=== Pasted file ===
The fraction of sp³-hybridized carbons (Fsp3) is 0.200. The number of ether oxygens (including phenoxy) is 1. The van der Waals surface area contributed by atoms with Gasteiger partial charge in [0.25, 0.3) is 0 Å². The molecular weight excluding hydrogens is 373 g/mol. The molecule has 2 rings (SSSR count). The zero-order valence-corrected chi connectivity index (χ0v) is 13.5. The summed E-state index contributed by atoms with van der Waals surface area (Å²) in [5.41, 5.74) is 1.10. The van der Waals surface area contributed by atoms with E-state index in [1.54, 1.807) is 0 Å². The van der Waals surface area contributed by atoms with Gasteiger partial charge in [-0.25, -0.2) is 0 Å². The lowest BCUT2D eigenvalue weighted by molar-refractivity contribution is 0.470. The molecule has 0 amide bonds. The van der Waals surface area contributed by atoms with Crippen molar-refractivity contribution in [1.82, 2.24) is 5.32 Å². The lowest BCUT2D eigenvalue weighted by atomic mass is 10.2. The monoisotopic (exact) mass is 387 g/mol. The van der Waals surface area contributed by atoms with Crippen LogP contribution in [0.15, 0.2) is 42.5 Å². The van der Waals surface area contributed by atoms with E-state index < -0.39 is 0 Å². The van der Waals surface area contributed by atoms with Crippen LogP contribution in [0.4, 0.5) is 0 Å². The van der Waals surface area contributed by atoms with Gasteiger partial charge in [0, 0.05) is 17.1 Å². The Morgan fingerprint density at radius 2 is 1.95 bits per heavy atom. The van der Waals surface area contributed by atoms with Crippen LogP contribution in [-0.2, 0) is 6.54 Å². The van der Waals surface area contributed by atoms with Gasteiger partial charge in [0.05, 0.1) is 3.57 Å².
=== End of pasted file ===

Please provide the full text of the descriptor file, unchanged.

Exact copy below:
The fraction of sp³-hybridized carbons (Fsp3) is 0.200. The number of ether oxygens (including phenoxy) is 1. The van der Waals surface area contributed by atoms with Gasteiger partial charge in [0.25, 0.3) is 0 Å². The molecular weight excluding hydrogens is 373 g/mol. The molecule has 2 rings (SSSR count). The zero-order valence-corrected chi connectivity index (χ0v) is 13.5. The summed E-state index contributed by atoms with van der Waals surface area (Å²) in [5.41, 5.74) is 1.10. The van der Waals surface area contributed by atoms with E-state index in [1.54, 1.807) is 0 Å². The van der Waals surface area contributed by atoms with Gasteiger partial charge in [-0.25, -0.2) is 0 Å². The lowest BCUT2D eigenvalue weighted by molar-refractivity contribution is 0.470. The molecule has 0 amide bonds. The van der Waals surface area contributed by atoms with Crippen molar-refractivity contribution in [1.82, 2.24) is 5.32 Å². The lowest BCUT2D eigenvalue weighted by atomic mass is 10.2. The monoisotopic (exact) mass is 387 g/mol. The van der Waals surface area contributed by atoms with Crippen LogP contribution in [0.15, 0.2) is 42.5 Å². The van der Waals surface area contributed by atoms with E-state index < -0.39 is 0 Å². The van der Waals surface area contributed by atoms with Crippen LogP contribution in [0.4, 0.5) is 0 Å². The van der Waals surface area contributed by atoms with Gasteiger partial charge in [0, 0.05) is 17.1 Å². The Morgan fingerprint density at radius 2 is 1.95 bits per heavy atom. The van der Waals surface area contributed by atoms with Crippen LogP contribution in [-0.2, 0) is 6.54 Å². The van der Waals surface area contributed by atoms with Gasteiger partial charge in [0.05, 0.1) is 3.57 Å².